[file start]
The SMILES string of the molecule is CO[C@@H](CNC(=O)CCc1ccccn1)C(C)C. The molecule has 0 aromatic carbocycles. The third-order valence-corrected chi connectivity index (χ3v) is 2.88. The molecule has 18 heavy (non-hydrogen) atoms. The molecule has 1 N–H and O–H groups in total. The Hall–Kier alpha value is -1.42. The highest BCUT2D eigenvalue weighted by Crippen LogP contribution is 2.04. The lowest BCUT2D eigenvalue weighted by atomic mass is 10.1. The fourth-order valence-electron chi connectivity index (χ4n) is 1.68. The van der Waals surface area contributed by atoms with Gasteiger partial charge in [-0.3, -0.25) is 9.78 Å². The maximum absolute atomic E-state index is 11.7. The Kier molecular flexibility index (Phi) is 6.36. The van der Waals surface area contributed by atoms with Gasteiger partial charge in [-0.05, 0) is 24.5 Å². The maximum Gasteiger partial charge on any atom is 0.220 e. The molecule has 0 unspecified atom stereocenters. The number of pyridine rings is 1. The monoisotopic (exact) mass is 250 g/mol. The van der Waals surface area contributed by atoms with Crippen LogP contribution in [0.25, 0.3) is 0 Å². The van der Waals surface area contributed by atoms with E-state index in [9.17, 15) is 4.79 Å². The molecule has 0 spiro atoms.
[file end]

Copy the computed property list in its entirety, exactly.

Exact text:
The SMILES string of the molecule is CO[C@@H](CNC(=O)CCc1ccccn1)C(C)C. The molecule has 0 aromatic carbocycles. The third-order valence-corrected chi connectivity index (χ3v) is 2.88. The molecule has 18 heavy (non-hydrogen) atoms. The molecule has 1 N–H and O–H groups in total. The Hall–Kier alpha value is -1.42. The highest BCUT2D eigenvalue weighted by Crippen LogP contribution is 2.04. The lowest BCUT2D eigenvalue weighted by atomic mass is 10.1. The fourth-order valence-electron chi connectivity index (χ4n) is 1.68. The van der Waals surface area contributed by atoms with Gasteiger partial charge in [-0.3, -0.25) is 9.78 Å². The maximum absolute atomic E-state index is 11.7. The Kier molecular flexibility index (Phi) is 6.36. The van der Waals surface area contributed by atoms with Gasteiger partial charge in [-0.05, 0) is 24.5 Å². The maximum Gasteiger partial charge on any atom is 0.220 e. The molecule has 0 unspecified atom stereocenters. The number of pyridine rings is 1. The monoisotopic (exact) mass is 250 g/mol. The van der Waals surface area contributed by atoms with Crippen LogP contribution in [0.25, 0.3) is 0 Å². The van der Waals surface area contributed by atoms with E-state index in [9.17, 15) is 4.79 Å². The molecule has 0 spiro atoms.